That does not mean, however, that summary judgment should automatically follow. Even when faced with an unopposed motion for summary judgment, a court still has the obligation to test the undisputed facts in the crucible of the applicable law in order to ascertain whether judgment is warranted. See Mendez, 900 F.2d at 7; see also Fed.R.Civ.P. 56(e) (instructing that if the adverse party fails to respond, “summary judgment, if appropriate, shall be entered”) (emphasis supplied). The district court fully understood this nuance. It proceeded to align the undisputed facts and apply the proper adjudicative rules for sexual harassment claims to those facts. We need not dwell on the court’s resulting handiwork.
By their inaction, the defendants allowed the plaintiff to configure the summary judgment record. Confronted with a set of facts that pointed unerringly in one direction, the district court did its duty. “We have long proclaimed that when a lower court produces a comprehensive, well-reasoned decision, an appellate court should refrain from writing at length to no other end than to hear its own words resonate.” Lawton v. State Mut. Life Assur. Co., 101 F.3d 218, 220 (1st Cir.1996). That principle pertains here. On the merits, therefore, we affirm the district court’s entry of partial summary judgment for substantially the reasons elucidated in the district court’s erudite rescript. See V?lez Cortes v. Nieves Valle, 253 F.Supp.2d 206, 212-15 (D.P.R.2003).
B. The Motions to Dismiss.
The district court denied both of the defendants’ motions to dismiss in the course of sanctioning them for their noncompliance with the OSC order. A disgruntled litigant bears a heavy burden in attempting to challenge the imposition of a sanction arising out of the violation of a case-management order. See United States v. One 1987 BMW 325, 985 F.2d 655, 657 (1st Cir.1993). Appellate review of such orders is for abuse of discretion. Rosario-Diaz, 140 F.3d at 315. An abuse of discretion presents itself “when a material factor deserving significant weight is ignored, when an improper factor is relied upon, or when all proper and no improper factors are assessed, but the court makes a serious mistake in weighing them.” Indep. Oil & Chem. Workers of Quincy, Inc. v. Procter & Gamble Mfg. Co., 864 F.2d 927, 929 (1st Cir.1988).
Where, as here, a trial court is faced with flagrant disregard of a pretrial order, the court is authorized, either upon motion or sua sponte, to “make such orders with regard thereto as are just.” Fed.R.Civ.P. 16(f). Rule 16(f) incorporates by reference the compendium of remedies listed in Fed. R.Civ.P. 37. That compendium includes “[a]n order refusing to allow the disobedient party to support or oppose designated claims or defenses.” Fed.R.Civ.P. 37(b)(2)(B). The trial judge in this case acted under the authority granted by this rule. The defendants contend that, in doing so, he ignored two material factors deserving significant weight and, thus, abused his discretion. See Indep. Oil & Chem. Workers, 864 F.2d at 929.
First, the defendants insist that they substantially complied with the requirements of the OSC order. Their insistence is belied by the record. In the first place, the financial disclosure required by the court’s order was never made.4 In the second place, the defendants concede that the hearsay memorandum was not filed until March 18, 2003 ? two months after the deadline mandated by the district court’s scheduling order. That this belated filing occurred before the district court ruled on the motions to dismiss makes no dispositive difference.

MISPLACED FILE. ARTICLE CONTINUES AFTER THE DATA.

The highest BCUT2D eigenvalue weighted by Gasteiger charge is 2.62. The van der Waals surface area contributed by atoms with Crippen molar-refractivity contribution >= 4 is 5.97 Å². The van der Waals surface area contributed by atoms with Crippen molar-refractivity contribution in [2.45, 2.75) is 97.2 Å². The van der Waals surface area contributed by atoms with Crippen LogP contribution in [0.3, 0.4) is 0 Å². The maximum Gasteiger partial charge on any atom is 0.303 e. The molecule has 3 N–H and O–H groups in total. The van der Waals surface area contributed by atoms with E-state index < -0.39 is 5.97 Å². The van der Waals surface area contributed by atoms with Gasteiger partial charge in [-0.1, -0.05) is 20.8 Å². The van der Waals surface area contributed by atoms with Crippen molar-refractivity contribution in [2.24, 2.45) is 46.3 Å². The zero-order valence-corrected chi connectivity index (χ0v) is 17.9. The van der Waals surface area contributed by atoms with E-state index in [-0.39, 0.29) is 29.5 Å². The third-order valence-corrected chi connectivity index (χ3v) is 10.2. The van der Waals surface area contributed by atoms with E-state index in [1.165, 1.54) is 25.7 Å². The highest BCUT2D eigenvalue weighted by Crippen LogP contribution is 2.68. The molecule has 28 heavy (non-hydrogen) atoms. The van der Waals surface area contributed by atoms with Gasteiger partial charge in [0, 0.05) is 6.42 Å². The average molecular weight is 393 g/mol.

The defendants’ second argument is that the calendar established under the scheduling order was too rigorous. We already have dealt with the essence of this argument. See supra Part II(A). To that, we add what the chronology makes apparent: that the able trial judge bent over backwards to allow a reasonable time for completion of pretrial matters. The record makes manifest that the defendants’ cavalier disregard of court-appointed deadlines, not the district court’s intransigence, led to their downfall. Given the district court’s largesse and its explicit warnings about the consequences of noncompliance, the court most assuredly did not abuse its discretion in hewing to its timetable.
In an effort to alter this conclusion, the defendants point out that the March 18 motion to dismiss implicated the court’s subject-matter jurisdiction.5 They then note that a federal court’s subject-matter jurisdiction may not be waived. Bennett v. City of Holyoke, 362 F.3d 1, 7-8 (1st Cir.2004). It follows, they say, that federal courts are precluded from sanctioning litigants by refusing to consider their motions to dismiss for lack of subject-matter jurisdiction.
That proposition is true as far as it goes, but it does not take the defendants very far. The March 18 motion was premised on the plaintiff’s supposed failure to file timely charges with the EEOC. Over two decades ago, the Supreme Court held that “filing a timely charge of discrimination with the EEOC is not a jurisdictional prerequisite to suit in federal court, but a requirement that, like a statute of limitations, is subject to waiver, estoppel, and equitable tolling.” Zipes v. Trans World Airlines, Inc., 455 U.S. 385, 393, 102 S.Ct. 1127, 71 L.Ed.2d 234 (1982). That the defendants improperly classified this motion as raising a lack of subject-matter jurisdiction does not change its real nature. Consequently, the district court was free to consider the denial of the motion as a sanction.